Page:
Tag Archives: healthcare

Patient Heal Thyself 

We’re within orb of the most powerful and life-changing triple conjunction of our lifetime. The last time it occurred was 2,300 years ago, marked by trade and knowledge advances – the by-products of Alexander the Great’s reign.  

This rare, empowering time invites us to think big. How would we like the future to look? Let’s wish greatly for practical ways to bring about positive change. 

Directing my thinking along this line, with the synchronicities my good angels use to get my attention, a marvelous site of remastered Manly P. Hall lectures popped magically into my YouTube feed.  

Over forty years ago, OA used Hall’s book on magic to instruct his small group on the way of the white magician: dedicating life to mastering the Laws of Nature in order to serve humanity.  

Now it has long been foreseen that the coming century will usher in a necessary rethinking of all the professions – healthcare, education, law, economics — you name it – across the board. 

Amongst those, heathcare is an immediate personal priority. So I looked to see what this newly discovered treasure has to offer on the subject. I wasn’t disappointed.

In The Healing Power of Universal Law, Hall compares the ancient vision of healing with modern medicine, hinting at changes to come. 

Ancient healers lived fully aligned with the quantum Life Wheel. They were profoundly connected with Source. They regarded themselves as priests. They related to patients with integrity and compassion; their attitude was one of humility and of service. By their very presence, these radiant beings quickened latent wholeness (health) within those who sought their help.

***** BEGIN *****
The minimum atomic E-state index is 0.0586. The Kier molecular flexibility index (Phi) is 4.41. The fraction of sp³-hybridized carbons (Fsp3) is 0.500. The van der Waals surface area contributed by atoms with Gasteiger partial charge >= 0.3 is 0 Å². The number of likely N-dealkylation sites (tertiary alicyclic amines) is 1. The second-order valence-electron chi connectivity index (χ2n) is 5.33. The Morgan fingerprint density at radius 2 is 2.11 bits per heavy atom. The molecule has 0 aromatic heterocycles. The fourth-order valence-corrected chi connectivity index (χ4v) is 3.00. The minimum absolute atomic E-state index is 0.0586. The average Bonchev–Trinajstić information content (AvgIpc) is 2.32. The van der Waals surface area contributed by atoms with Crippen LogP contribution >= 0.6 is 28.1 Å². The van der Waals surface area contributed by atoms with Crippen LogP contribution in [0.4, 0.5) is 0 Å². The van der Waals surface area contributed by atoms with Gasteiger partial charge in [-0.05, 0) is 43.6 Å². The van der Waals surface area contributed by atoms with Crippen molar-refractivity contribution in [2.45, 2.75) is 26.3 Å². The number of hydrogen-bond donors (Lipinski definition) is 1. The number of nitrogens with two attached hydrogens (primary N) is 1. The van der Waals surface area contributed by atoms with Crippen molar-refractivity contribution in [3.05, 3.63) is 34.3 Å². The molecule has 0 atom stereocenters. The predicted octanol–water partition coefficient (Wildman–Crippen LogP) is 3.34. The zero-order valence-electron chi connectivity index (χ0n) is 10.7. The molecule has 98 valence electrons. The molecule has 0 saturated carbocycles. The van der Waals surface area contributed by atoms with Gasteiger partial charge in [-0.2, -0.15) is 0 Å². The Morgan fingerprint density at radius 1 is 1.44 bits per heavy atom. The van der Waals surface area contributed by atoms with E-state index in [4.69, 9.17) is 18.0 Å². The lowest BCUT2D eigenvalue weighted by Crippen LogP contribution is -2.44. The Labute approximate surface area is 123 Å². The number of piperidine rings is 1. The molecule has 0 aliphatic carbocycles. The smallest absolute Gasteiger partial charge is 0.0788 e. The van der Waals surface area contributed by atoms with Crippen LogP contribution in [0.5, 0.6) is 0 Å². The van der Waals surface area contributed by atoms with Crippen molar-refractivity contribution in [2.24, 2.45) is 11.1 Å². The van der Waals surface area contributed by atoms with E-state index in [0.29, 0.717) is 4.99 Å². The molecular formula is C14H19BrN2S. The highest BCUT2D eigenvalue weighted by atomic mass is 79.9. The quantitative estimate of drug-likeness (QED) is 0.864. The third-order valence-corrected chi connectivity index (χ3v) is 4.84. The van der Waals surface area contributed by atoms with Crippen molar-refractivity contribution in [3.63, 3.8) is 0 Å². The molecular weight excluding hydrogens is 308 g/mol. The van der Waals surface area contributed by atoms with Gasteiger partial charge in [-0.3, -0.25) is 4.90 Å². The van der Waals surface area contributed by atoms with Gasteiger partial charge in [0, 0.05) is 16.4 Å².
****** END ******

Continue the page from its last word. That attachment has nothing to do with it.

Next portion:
Buddhist healers explained it this way. There are three distinct realms of existence. On the surface is the physical level of appearances (mass). Beneath it resides a subtle, unseen energetic level of radiance (Natural Law). Deeper still abides the level of light and universal law (Divine Law).  

According to Hall, the ancients made little distinction between Natural and Divine Law. They believed that physical illnesses are the consequence of living out of harmony with Nature and violating Divine Law. Patients were restored to physical health by realigning the inner levels of their lives. The healer’s job was to facilitate this process. 

To this end, the artists among them created images of healing. They found, for example, that meditating on the figure of a calm, serene deity offering blessings with one hand, holding a jar of universal healing elixir in the other, had beneficial results.  

Many healing sects, says Hall, both Buddhist and early Christian, “prescribed spiritual solutions to health problems, including the practices of meditation, contemplation and relaxation.” 

The healer’s end goal was not to perpetuate a dependent (and lucrative) relationship between physician and patient, but rather to instill in their patients the awareness that they have within themselves the inherent capacity to self-heal. Once awareness of innate, divine potentials was instilled, going forward, they became responsible to heal not only themselves, but others as well. 

This sacred ability is captured in the classic tarot deck. The Magician pictures the power of self-healing. The symbols of nature’s elements (earth, air, fire and water) are all available, spread out on the table. One hand reaches to heaven, the other points to earth. The infinity symbol over head represents the conscious ability to link, balance, and harmonize extremes.  

In contrast, today’s medical doctors have been trained in the narrow assumptions of empirical science. Too often, they’re motivated by status and financial reward. As Hall puts it, they’re “working merely from surfaces,” the same as any “real estate agent or second-hand car dealer.” 

They medicate. They dissect. But questions about emotional imbalance, spiritual disconnect, and their causative relationship to physical disease are outside the medical paradigm. At best, they’re relegated to psychotherapy or pastoral counseling.